The only person I knew who posed for every single photograph taken of her was my gran.
I kid you not. That woman could spot a camera at a thousand miles and would whip into complete, head-to-toe, camera-ready attitude before anyone around her could gather the wherewithal to wipe the gormless expression off their face.
At the time, it embarrassed me. Well, it would wouldn’t it?
One minute you’re an eight-year-old chatting about her latest exercise regime and the absolute necessity, for health reasons, of sprinkling wheatgerm on everything you eat, in particular your daily helping of jelly with Carnation milk – because she was always in the vanguard, my gran – the next you’re holding the hand of Marilyn Monroe.
It was quite the transformation. At sight of a camera, any camera, my gran would drop her chin and gaze seductively through her eyeleashes while turning one shoulder coquettishly. Simultaneously, she would thrust forward a hip, and turn knee and ankle, just so.
It was a signature move that was clearly years in the making, and she would do it anywhere. Every time I saw it, I died 1,000 deaths. And she had others: imagine being with my gran well she pulled the move on this page – Morecambe had never seen the like.
But back then, a photograph was a rare event. In retrospect, and from an adult perspective, it was probably the novelty of being immortalised that drove my Gran over the edge.
She had the kind of childhood that was so poverty-stricken and generally downtrodden that it sounds positively comedic in the retelling, so I think she took every chance to shine that came her way.
At least it was comedic if you enjoy tales about a family gradually demolishing every internal door, night by night, to burn on the fire to keep warm – which fortunately I do.
They used to try to leave a token bit of every door in place, to preserve boundaries, though generally it became nearer the size of a twig. Fortunately, their homes were always owned by a slum landlord, or they might have had to replace those doors instead of doing the sensible thing – a moonlight flit.
So naturally there are no childhood photographs of my gran but, in later years, when she saw a camera – she owned it, girl.
I’m not much of a camera poser myself. Just the opposite. Point a camera at me and my face freezes into expressions it has never assumed before and never will again, until the next photograph..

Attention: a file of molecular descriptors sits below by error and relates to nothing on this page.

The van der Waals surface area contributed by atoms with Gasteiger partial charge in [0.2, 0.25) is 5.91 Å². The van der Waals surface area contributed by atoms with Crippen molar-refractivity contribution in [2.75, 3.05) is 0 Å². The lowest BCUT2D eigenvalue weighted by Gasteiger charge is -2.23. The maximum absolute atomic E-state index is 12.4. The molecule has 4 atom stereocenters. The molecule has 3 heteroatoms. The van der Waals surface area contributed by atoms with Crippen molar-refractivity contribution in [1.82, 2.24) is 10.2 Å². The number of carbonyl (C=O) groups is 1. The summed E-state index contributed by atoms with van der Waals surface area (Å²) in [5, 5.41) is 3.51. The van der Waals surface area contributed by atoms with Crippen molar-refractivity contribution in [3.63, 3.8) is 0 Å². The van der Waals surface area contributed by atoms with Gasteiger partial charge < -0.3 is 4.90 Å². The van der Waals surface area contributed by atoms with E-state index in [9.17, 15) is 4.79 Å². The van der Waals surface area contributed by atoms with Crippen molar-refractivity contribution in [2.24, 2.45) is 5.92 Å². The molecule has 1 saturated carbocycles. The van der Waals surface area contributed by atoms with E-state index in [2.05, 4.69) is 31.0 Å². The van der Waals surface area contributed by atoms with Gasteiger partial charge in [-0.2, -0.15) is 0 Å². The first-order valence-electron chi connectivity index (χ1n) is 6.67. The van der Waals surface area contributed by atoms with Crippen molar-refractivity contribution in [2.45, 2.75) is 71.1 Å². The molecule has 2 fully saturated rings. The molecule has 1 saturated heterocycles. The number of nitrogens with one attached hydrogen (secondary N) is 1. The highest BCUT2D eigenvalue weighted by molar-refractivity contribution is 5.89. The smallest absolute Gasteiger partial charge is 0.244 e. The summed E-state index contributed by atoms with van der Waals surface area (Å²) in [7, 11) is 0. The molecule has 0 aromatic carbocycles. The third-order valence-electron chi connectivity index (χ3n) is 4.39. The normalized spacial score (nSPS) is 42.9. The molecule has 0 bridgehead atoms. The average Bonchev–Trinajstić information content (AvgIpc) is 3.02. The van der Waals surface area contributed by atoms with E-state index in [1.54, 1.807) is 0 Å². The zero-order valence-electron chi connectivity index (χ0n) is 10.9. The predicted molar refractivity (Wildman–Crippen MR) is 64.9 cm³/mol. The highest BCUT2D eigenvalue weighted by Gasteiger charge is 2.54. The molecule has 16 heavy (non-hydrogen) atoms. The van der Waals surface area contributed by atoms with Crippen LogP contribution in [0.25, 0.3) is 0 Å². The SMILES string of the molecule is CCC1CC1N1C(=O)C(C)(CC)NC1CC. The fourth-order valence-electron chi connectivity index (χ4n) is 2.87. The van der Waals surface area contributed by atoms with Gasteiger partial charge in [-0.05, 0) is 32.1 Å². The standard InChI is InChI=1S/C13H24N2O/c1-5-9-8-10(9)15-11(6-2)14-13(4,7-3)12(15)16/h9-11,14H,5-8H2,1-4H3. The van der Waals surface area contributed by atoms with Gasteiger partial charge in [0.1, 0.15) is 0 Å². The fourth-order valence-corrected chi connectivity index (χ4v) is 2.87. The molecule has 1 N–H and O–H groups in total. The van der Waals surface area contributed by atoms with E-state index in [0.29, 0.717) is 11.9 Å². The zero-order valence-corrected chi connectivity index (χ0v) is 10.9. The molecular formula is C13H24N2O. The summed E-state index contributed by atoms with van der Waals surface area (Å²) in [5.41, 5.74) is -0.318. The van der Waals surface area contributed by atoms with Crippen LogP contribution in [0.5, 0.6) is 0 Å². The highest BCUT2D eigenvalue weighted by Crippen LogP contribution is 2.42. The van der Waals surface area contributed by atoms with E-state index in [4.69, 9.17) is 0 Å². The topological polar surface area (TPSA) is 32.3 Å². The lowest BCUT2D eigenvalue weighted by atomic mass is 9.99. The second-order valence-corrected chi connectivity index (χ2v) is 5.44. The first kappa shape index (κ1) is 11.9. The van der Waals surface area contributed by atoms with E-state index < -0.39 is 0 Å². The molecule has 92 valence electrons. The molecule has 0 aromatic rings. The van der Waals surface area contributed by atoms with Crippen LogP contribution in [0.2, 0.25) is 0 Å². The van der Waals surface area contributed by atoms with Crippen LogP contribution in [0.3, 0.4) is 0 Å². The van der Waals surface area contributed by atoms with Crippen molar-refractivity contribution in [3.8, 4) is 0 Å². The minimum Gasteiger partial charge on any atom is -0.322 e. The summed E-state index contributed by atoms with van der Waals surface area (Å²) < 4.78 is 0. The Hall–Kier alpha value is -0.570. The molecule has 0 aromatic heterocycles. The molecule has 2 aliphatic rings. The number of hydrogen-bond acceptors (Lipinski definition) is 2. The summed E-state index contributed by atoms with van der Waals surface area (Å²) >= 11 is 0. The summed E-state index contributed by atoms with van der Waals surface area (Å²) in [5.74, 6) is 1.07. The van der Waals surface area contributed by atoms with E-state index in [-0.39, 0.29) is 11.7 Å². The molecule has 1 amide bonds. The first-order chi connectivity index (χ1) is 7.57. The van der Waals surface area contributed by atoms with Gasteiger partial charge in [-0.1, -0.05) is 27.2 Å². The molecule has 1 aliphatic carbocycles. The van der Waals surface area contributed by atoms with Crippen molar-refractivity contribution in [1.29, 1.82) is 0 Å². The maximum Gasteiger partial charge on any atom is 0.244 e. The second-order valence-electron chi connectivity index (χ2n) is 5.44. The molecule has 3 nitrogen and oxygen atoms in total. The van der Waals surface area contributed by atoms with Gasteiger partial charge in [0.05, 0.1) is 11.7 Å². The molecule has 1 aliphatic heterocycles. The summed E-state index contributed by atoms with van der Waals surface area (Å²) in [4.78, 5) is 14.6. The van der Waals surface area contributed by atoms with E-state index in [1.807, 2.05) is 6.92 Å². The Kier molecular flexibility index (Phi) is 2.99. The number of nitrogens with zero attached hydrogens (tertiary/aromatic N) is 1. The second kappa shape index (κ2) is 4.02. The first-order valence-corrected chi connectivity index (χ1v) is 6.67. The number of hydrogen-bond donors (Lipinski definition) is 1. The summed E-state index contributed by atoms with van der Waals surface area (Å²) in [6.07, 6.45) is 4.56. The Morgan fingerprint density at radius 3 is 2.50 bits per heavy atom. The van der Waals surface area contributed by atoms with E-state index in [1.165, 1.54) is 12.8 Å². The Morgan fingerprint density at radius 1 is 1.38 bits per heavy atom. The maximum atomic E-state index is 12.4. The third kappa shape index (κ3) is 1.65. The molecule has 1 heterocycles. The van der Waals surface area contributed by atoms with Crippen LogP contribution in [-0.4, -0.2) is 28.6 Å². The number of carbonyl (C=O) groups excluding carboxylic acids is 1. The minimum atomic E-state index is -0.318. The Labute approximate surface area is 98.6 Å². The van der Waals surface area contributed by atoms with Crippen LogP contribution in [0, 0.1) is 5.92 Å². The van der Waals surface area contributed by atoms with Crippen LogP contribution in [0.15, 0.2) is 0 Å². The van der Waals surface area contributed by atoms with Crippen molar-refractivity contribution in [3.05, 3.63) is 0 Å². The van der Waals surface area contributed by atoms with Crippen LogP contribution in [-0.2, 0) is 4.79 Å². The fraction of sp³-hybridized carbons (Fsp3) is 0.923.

My husband is the same – worse actually. He always looks like, out of shot, someone is torturing him, but he is smiling manically through the pain.
I put it down to our 1970s upbringing. I put everything down to our 1970s upbringing. But in this case, I’m probably right. A camera was still a rare thing, to be brought out on special occasions. And it involved much prior planning. First you had to secure your mother’s permission to borrow the camera, then you had to find the money to buy a film.
On top of that, if you were planning to attempt an indoor picture, you needed to buy separate little cubes to sit on top of your camera, to make a flash of light at the appropriate moment. If you didn’t have those then everyone had to troop outside. And, if it was dark out there, you were sunk.
After all of that, a person’s expression was really quite preoccupied, and a carefully prepared look of spontaneous joy was low on the agenda. 1970s pictures had more of a Victorian I’ll-get-this-moment-on-record-if–it-kills-me feel to them.
Now we are in a different league, on a separate planet.
Now we all take photographs anywhere, anytime. This Christmas, it is estimated that we Brits will take 149 million family snaps.
Young things have grown up with equipment that can capture their image all around them. They are consummate image professionals – always remembering to take the picture, to look blissed out on the picture, to send the picture to Facebook and Twitter.
It’s created a whole new set of anxieties –rotating your going-out clothes so your friends don’t keep seeing the same outfit isn’t enough any more – you have to worry about whether you are wearing the same dress on every Facebook picture now.
And everyone is camera savvy. Everyone has a “look”. A group of sulky teenagers, all not talking to each other and texting on their phones, can snap into a happy, united band of sophisticated young things in a nano-second. Each of them assumes the instant cloak of their camera pose while the mobile phone is doing its job, and then they all subside back into their separate worlds the second it is over.
I admire them. It’s a much better camouflage then the 1970s one, which was to look as if the camera was stealing your soul.
As for my gran, she was born in the wrong century. God, how she would have loved the ditital age.